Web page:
I am the keeper of things.  I have worked over- time trying to keep life consistent and predictable for my three sons through two major relocations, new schools, new friends, various homes, their parents’ divorce, the transition to college and eventually to adulthood and the fast and furious challenge of living in the Silicon Valley.  I have housed their baseball cards and dress suits, amplifiers and cast off instruments, baseball mits, autographed baseballs, baseball hats, high school yearbooks, art projects, stuffed animals, and boomerang plants.  Cartons of camping gear tucked high on garage shelves.  More sleeping bags and tents than one family could possibly utilize. The family pictures.  I have intentionally rooted myself so that they could be free to explore and take risks and chances in the world yet still find their way back to a touchstone of familiarity and an infusion of security.

I look at my handsome 33 year old son in the soft light of a bare energy efficient bulb.  He’s quite a man.  A full time job at Facebook, a new car, a flat in Palo Alto.  He phones his 31 year old brother, Patrick, to make sure he’s not forgetting anything they might need.  They discuss Nate and Chris and Todd and Sam and the things that they agreed to bring for the camping trip.  Good friends from high school. Solid friends. Rooted friendships.

We hug goodbye and share an “I love you”.  He drives away in his sleek dependable Subaru- the temperamental yet utterly faithful Volvo thankfully a remnant of the past.

I linger in the garage contemplating my youngest son Peter’s pending wedding this summer and Patrick’s journey through grad school in Denver to his current professional life in Santa Clara.

They are rooted.  They have wings.

How much longer will I need to be the keeper of things?

Blessed

Blessed

Hail Mary, full of grace

At a Lenten overnight retreat with 65 adolescent girls.

The Lord is with thee

Yoga pants, push up bras, still trying to make sense of their bodies and their souls, clear skinned and broken complexioned, immature and seeking- all seen and heard and embraced by a higher power.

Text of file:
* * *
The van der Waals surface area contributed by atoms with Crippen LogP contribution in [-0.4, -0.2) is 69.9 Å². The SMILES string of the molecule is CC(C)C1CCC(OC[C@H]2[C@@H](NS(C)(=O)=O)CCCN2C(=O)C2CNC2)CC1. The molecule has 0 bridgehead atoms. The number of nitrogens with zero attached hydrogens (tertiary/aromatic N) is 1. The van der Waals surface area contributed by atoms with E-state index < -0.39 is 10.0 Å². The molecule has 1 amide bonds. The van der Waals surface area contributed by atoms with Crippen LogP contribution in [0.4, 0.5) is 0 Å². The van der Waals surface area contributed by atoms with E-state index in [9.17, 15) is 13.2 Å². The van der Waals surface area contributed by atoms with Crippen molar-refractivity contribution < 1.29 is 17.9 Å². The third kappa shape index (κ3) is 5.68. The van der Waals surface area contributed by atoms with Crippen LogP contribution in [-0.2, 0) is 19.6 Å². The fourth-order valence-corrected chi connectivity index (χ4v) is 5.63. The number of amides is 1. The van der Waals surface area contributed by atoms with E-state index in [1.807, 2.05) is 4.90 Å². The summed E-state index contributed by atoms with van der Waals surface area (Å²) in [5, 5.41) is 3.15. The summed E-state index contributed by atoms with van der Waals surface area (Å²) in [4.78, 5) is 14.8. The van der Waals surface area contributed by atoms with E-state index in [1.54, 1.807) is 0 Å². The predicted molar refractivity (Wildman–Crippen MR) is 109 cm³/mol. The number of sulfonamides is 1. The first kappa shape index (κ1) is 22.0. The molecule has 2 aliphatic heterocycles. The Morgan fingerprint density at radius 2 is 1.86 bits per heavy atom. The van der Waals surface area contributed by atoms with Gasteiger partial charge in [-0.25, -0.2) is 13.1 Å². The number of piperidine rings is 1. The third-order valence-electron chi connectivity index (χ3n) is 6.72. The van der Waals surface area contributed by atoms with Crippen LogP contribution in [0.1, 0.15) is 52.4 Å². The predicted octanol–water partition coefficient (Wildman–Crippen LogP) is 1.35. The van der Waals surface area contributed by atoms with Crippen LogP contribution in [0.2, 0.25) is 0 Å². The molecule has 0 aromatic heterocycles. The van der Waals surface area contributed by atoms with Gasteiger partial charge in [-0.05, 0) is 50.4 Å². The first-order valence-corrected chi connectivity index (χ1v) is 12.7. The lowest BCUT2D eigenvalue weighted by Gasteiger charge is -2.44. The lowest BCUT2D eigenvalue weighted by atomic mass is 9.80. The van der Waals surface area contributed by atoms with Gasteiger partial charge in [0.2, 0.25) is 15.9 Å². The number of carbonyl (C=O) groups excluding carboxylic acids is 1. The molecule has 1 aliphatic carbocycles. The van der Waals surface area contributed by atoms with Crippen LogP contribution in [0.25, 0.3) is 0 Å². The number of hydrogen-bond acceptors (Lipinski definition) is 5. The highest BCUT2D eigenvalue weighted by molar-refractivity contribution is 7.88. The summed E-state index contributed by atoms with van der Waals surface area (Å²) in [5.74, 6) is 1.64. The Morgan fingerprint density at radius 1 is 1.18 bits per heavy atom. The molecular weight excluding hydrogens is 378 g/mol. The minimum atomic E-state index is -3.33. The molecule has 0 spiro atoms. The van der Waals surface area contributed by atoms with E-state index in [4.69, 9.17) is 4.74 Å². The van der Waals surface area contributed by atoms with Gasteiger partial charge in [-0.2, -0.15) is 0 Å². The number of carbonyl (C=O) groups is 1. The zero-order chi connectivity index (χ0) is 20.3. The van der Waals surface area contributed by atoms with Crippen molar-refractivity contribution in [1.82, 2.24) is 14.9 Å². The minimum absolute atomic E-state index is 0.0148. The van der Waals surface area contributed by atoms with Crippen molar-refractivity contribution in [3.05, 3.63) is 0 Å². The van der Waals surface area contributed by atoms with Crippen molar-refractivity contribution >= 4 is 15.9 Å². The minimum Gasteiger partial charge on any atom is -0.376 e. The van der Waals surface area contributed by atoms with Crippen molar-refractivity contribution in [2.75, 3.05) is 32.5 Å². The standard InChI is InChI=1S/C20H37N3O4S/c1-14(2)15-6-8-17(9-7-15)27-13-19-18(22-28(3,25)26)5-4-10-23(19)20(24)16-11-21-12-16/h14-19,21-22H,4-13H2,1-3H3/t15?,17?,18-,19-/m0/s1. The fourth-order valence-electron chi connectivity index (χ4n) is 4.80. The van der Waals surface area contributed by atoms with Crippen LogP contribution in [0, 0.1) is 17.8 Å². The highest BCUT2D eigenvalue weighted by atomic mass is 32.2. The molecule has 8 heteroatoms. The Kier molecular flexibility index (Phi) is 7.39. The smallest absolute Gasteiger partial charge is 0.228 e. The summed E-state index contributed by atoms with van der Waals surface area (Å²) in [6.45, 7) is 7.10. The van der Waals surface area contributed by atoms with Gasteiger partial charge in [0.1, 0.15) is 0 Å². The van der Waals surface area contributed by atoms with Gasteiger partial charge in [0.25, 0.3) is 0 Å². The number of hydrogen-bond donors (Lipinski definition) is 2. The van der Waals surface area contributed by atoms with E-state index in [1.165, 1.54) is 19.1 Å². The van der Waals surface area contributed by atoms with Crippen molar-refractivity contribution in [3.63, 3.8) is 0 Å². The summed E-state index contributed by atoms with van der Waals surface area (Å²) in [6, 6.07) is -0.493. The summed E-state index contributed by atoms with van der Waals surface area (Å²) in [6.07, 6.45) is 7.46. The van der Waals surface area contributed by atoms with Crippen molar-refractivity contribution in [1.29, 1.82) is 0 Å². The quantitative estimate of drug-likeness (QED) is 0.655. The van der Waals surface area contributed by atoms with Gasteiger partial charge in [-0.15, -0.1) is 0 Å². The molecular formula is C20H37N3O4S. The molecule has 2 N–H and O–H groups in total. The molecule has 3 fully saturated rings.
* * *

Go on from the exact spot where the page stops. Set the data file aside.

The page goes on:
Blessed are you among women

You are precious and perfect in God’s eyes, a temple of the Holy Spirit, hope for the world.  Don’t ever underestimate what lies yet dormant within you.  You are destined for goodness and prosperity.

And blessed is the fruit of thy womb, Jesus

Co-creators with God, the capacity to bring forth life both literally and figuratively.  Nurturer, dreamer, lover, sanctuary.  You have so much to give.  I wish you could see what I see when I look at you.

Holy Mary, mother of God

Look within yourself for inspiration and strength.  Look outside yourself and see your journey unfold.  Reach out and make a holy connection with all of human kind.   You are never alone in this world.

Pray for us sinners

Let Mary be your spiritual mother.  Let her life and her sacrifice inform your every decision.  You are loved and forgiven.  Again and again and again.

Now and at the hour of our death

Live like there is no tomorrow.  Take joy in this day.  Be the woman you are destined to be.  Start now.  Don’t dilly dally.  Your life is precious and you are already on the path.  Be kind.  Be in solidarity with the poor and the poor in spirit.  Be the womb that gives forth life.

Be a woman of God.

Amen



 

The Plight of the Green Thumb

The Plight of the Green Thumb

Last Sunday as I opened the window over my kitchen sink to let in the warm spring air I turned around and noticed this beautiful healthy poinsettia sitting quite proudly on the island,  definitely out of place. Who keeps a $7 poinsettia alive not only through the Christmas season but way into March??  Ah.. the challenges of having a green thumb.

My home is beginning to look like a nursery.  Give me a plant?  You can bet it will be twice the size next time you come over.  My indoor plants take all the love and attention I can muster.  I often give them baths in my bathtub or kitchen sink so that they can luxuriate in a cocktail of plentiful filtered water and the morning’s left over coffee.  I swear they are smiling as they absorb the nutrients and attention!  (Maybe it’s the cocktail I’m drinking.. ?)